How much TV consumption is deemed health for children varies across cultures. As a mum raising bicultural kids in Germany, my thoughts about TV consumption have evolved over the years.
In Germany, families are quite strict about the amount of tv kids watch. Of course, as is usual there is a spectrum. It varies from strictly regulated TV consumption to extremes where kids are carefully shielded from watching TV by parents who are anti tv. Here in Germany, the pediatrician will ask you how much TV your child is watching and give your clear recommendations. They are also vocal with their disapproval if they think your child is watching too much TV.
We started off with no TV and by the time Tee was 3, she watched 1 hour or so of TV a day. She was only allowed to watch a particular kids channel, where there were no adverts as one of my personal pet peeves is adverts targeting kids.
It gets trickier with a second child. My son started to watch TV much earlier than his sister, because by the time he was born, she was already watching her hour a day, including Sandmann, that German kids bedtime story phenomenon.
I remember when E was 2 and we had his annual check up. The pediatrician told me with a disapproving gaze, that I needed to treat each child differently and age appropriately, even with TV. Of course that’s easier said than done.
We have tried many things over the years, but our general family philosophy with respect to TV consumption has been to allow the kids watch tv, but in a restricted manner, that does not hamper their creativity and creative development. Our TV is installed in a big cabinet, which can be closed as we don’t want to make the TV the key focal point of our living room. We also do not have any TVs in any of our bedrooms.
Having a dual working parent home, we found about 2 years ago that TV consumption had crept up slowly from 1 hour a day to a point where our son was bargaining to put the TV daily on after completing homework. That was at the high point of my business travel and daddy was a bit more relaxed so he sometimes allowed it.
They also slowly started to move to Disney and Nickkids etc which had adverts on them. My daughter, indoctrinated from birth about the evils of advert, would change the channel or switch the tv off until adverts were over. Baby boy was not so consequent and sometimes just watched the advert, getting drawn into knowing about all the latest toys!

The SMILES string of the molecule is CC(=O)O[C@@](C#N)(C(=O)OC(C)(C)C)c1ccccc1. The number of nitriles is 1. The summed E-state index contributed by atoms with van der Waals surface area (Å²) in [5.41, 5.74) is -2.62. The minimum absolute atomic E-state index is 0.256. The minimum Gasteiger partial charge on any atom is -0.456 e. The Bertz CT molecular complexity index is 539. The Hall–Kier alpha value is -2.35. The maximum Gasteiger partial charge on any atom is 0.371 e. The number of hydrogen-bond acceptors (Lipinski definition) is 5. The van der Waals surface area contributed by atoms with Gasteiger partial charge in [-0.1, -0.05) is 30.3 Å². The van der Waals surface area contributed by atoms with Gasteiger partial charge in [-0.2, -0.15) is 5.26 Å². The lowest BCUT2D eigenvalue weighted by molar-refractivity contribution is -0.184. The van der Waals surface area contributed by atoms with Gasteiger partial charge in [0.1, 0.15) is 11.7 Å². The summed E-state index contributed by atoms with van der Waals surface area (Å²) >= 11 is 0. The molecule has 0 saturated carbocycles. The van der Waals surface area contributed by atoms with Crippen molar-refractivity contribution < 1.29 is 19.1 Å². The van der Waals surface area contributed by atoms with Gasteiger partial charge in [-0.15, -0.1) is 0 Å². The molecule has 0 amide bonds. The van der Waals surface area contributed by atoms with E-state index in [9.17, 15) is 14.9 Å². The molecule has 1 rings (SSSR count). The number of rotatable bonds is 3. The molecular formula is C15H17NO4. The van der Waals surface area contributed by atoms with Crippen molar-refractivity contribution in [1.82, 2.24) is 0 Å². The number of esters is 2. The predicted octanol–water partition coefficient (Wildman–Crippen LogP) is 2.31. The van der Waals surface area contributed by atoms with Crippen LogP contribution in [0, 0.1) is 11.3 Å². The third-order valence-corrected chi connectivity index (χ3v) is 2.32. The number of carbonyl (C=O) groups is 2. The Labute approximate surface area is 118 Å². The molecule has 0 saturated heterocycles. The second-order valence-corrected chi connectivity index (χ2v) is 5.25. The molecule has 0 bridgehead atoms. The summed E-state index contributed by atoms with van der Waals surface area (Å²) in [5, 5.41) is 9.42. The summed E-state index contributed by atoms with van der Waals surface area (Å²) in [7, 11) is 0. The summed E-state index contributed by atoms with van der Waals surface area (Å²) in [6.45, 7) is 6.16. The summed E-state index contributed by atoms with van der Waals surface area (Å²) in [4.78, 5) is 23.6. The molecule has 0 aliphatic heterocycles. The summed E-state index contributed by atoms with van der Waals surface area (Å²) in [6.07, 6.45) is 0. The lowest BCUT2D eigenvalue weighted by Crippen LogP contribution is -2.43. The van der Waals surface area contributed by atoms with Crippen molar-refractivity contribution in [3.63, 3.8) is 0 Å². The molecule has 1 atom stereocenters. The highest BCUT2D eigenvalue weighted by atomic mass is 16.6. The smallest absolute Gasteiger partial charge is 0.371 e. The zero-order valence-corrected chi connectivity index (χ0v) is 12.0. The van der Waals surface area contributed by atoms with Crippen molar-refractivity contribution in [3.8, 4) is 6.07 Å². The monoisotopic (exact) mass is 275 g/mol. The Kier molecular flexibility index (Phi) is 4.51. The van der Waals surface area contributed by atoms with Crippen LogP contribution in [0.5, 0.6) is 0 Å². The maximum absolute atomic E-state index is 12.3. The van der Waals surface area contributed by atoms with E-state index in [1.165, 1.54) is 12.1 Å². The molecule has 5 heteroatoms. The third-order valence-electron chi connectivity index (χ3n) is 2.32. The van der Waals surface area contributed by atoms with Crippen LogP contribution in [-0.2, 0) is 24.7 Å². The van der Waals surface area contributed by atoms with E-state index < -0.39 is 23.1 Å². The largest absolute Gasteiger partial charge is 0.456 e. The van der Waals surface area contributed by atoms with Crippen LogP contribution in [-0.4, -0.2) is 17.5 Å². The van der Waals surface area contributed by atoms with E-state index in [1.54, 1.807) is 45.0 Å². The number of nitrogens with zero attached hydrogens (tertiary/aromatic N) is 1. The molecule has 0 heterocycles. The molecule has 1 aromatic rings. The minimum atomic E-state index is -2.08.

We noticed that they had less urges to draw, do crafts, read and role play and just wanted to watch tv. So we had to act. Two years ago we banned TV during the week cold turkey. The funny thing is that it took them less than a week to adjust. It was so much better for the whole family and without TV, we found that the kids could let their imagination wander fully again.
We did notice a testing of the boundaries, with E wanting to put the TV on at 3pm on Friday since “it’s now weekend......”. This year we have restricted TV even further to only a couple of hours each weekend.
Many child health advocates have urged parents to limit screen time to no more than one or two hours a day for kids ages 2 and up and that is also similar to German paediatrics recommendation. Spending too much time on screens has been linked to not getting enough sleep, poor grades, and a greater risk of obesity.
For me, what i noticed most is that when kids watch too much TV, they lose their creative ability, they are easily bored and it seems they fall into self soothing behaviours using TV. It’s amazing what creative stuff your kids will come up with if they don’t have the TV aka electronic grandmother to occupy them. Many people talk about what the kids can learn from educational programs, but I would argue that there are many other ways to learn, including reading.
I tend to find that many of my British, American and Nigerian friends have a more relaxed attitude to how much tv their kids are watching than I now do, thanks to my German culturalisation. I do realise that every family is different and in times of extreme stress, I must admit, it was a blessing to be able to keep the kids busy for a bit.
What are your thoughts about TV for your kids? Which of the following groups do you fall into?
A. I must admit I have never given it much thought
B. TV is educational for the kids and good for my sanity
C. I restrict TV consumption for my kids
D. TV is of the devil
I would love to hear your thoughts.
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